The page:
Danielle Dolley and Patricia Arnaiz win a “Best Abstract Presenter” award at the 1st Southern African Hypertension Society Next Generation Research Webinar.
On 11th November 2021 KaziBantu team members Danielle Dolley and Patricia Arnaiz presented the first results from the KaziBantu study on the prevalence of hypertension among children from disadvantaged communities in Gqeberha (ZA) during the first Southern African Hypertension Society (SAHS) Next Generation Spring School Research Webinar.
The novelty of the results falls upon the little evidence on the prevalence of hypertension among children in Sub-Saharan Africa and the variability of results in the literature, partially due to the different approaches that exist for the collection and the analysis of blood pressure data.
For the estimation of hypertension prevalence rates in the paediatric population, currently, normative tables derived from a population of nearly 50,000 American children are accepted as the international gold standard. Our results aim to assess whether applying the American standard would yield similar results than using norms derived from a population of South African children.
Therefore, using blood pressure data from nearly 900 8-13-year-old children participating in the KaziBantu study, we developed normative blood pressure tables from our study population, after removing overweight children. Subsequently, all children were categorized into as normotensive (<90th percentile), pre-hypertensive (90th ≤ to <95th percentile) and hypertensive (stage 1: 95≤ to <95+12 mm Hg and stage 2: >95+12 mm Hg).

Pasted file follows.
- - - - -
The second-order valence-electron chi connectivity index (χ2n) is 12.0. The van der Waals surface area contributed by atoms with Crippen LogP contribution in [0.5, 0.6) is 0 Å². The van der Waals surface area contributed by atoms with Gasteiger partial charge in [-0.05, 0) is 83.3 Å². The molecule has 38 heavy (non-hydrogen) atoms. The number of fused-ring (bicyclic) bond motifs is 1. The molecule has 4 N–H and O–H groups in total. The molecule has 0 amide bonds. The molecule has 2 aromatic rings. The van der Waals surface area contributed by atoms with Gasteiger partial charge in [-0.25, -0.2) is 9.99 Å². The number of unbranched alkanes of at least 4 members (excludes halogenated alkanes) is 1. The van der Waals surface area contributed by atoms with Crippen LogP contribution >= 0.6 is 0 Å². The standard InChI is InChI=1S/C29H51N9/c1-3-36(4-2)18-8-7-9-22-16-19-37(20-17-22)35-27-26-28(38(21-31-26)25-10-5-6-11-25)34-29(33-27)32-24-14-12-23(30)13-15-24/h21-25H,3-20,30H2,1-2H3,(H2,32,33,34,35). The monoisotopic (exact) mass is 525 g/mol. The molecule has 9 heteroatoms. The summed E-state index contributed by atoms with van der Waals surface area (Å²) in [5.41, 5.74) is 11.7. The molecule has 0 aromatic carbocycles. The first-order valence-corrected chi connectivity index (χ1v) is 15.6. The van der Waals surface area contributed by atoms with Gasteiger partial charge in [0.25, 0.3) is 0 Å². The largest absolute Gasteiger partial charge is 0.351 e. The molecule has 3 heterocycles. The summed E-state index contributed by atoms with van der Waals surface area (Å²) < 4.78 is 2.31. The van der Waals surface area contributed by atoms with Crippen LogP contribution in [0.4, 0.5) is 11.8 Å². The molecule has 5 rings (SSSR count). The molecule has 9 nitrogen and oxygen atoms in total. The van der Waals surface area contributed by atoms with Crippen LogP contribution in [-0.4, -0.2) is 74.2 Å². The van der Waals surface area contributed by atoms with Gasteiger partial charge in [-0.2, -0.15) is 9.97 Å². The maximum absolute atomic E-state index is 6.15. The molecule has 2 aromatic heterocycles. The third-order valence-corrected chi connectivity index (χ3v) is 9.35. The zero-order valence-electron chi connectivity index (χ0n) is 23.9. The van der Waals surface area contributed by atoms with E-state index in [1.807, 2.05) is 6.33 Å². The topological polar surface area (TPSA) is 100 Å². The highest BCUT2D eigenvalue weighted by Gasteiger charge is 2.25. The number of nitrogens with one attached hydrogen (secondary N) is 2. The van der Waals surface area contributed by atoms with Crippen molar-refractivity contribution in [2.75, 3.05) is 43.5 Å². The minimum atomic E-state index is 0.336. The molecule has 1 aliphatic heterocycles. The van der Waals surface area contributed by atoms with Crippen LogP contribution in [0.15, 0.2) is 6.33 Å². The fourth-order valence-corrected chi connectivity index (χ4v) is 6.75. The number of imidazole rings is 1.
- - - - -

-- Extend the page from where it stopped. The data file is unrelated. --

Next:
When we compared the percentiles values of both reference tables, we found that KaziBantu values were higher than the Americans. Consequently, after applying both normative tables to our own study population and categorizing the data, more children were identified as pre- or hypertensive with the American reference than with the reference used in KaziBantu, especially for systolic blood pressure, where the prevalence was three times higher (297 [31.5%] versus 112 [11.9%]), and almost double for diastolic blood pressure (167 [17.7%] versus 102 [10.8%], respectively).
Further research is needed to know which method is appropriate, accurate and fair to determine hypertension prevalence of children from other contexts than the one the normative tables were developed from.